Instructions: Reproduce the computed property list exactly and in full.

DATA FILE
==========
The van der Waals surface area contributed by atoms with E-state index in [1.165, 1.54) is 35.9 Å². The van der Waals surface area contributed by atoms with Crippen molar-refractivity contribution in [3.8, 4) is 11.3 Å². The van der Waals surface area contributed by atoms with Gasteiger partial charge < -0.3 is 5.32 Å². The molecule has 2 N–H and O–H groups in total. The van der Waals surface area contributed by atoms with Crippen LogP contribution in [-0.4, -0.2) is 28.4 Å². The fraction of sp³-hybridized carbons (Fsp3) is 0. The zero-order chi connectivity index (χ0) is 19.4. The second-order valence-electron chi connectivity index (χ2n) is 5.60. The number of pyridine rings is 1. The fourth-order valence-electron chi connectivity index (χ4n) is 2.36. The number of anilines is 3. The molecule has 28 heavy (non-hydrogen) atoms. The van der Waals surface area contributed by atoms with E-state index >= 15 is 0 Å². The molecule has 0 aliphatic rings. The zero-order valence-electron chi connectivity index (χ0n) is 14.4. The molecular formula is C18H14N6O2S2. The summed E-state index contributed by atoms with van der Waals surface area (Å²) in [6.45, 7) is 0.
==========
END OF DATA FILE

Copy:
The van der Waals surface area contributed by atoms with E-state index in [1.165, 1.54) is 35.9 Å². The van der Waals surface area contributed by atoms with Crippen molar-refractivity contribution in [3.8, 4) is 11.3 Å². The van der Waals surface area contributed by atoms with Gasteiger partial charge < -0.3 is 5.32 Å². The molecule has 2 N–H and O–H groups in total. The van der Waals surface area contributed by atoms with Crippen LogP contribution in [-0.4, -0.2) is 28.4 Å². The fraction of sp³-hybridized carbons (Fsp3) is 0. The zero-order chi connectivity index (χ0) is 19.4. The second-order valence-electron chi connectivity index (χ2n) is 5.60. The number of pyridine rings is 1. The fourth-order valence-electron chi connectivity index (χ4n) is 2.36. The number of anilines is 3. The molecule has 28 heavy (non-hydrogen) atoms. The van der Waals surface area contributed by atoms with E-state index >= 15 is 0 Å². The molecule has 0 aliphatic rings. The zero-order valence-electron chi connectivity index (χ0n) is 14.4. The molecular formula is C18H14N6O2S2. The summed E-state index contributed by atoms with van der Waals surface area (Å²) in [6.45, 7) is 0.